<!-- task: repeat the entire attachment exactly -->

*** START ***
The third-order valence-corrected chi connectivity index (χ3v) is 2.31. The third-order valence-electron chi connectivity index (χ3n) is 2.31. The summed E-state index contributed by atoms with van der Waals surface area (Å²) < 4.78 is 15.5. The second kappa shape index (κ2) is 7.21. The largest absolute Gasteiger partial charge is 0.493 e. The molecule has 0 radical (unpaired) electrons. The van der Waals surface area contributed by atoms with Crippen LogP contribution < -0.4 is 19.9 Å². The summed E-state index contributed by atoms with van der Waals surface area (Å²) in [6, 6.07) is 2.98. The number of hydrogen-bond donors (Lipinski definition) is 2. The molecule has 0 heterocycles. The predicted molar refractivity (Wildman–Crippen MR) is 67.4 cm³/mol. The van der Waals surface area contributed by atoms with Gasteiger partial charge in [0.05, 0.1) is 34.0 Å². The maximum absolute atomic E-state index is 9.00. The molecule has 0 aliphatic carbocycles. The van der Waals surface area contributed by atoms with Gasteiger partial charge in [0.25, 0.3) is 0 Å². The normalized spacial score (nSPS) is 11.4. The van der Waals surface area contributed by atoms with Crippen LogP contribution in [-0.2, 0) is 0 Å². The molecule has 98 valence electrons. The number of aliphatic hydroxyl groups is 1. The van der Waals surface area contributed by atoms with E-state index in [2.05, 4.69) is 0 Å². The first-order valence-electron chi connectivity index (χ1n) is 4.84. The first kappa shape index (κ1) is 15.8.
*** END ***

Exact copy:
The third-order valence-corrected chi connectivity index (χ3v) is 2.31. The third-order valence-electron chi connectivity index (χ3n) is 2.31. The summed E-state index contributed by atoms with van der Waals surface area (Å²) < 4.78 is 15.5. The second kappa shape index (κ2) is 7.21. The largest absolute Gasteiger partial charge is 0.493 e. The molecule has 0 radical (unpaired) electrons. The van der Waals surface area contributed by atoms with Crippen LogP contribution < -0.4 is 19.9 Å². The summed E-state index contributed by atoms with van der Waals surface area (Å²) in [6, 6.07) is 2.98. The number of hydrogen-bond donors (Lipinski definition) is 2. The molecule has 0 heterocycles. The predicted molar refractivity (Wildman–Crippen MR) is 67.4 cm³/mol. The van der Waals surface area contributed by atoms with Gasteiger partial charge in [0.05, 0.1) is 34.0 Å². The maximum absolute atomic E-state index is 9.00. The molecule has 0 aliphatic carbocycles. The van der Waals surface area contributed by atoms with Gasteiger partial charge in [0.25, 0.3) is 0 Å². The normalized spacial score (nSPS) is 11.4. The van der Waals surface area contributed by atoms with Crippen LogP contribution in [-0.2, 0) is 0 Å². The molecule has 98 valence electrons. The number of aliphatic hydroxyl groups is 1. The van der Waals surface area contributed by atoms with E-state index in [2.05, 4.69) is 0 Å². The first-order valence-electron chi connectivity index (χ1n) is 4.84. The first kappa shape index (κ1) is 15.8.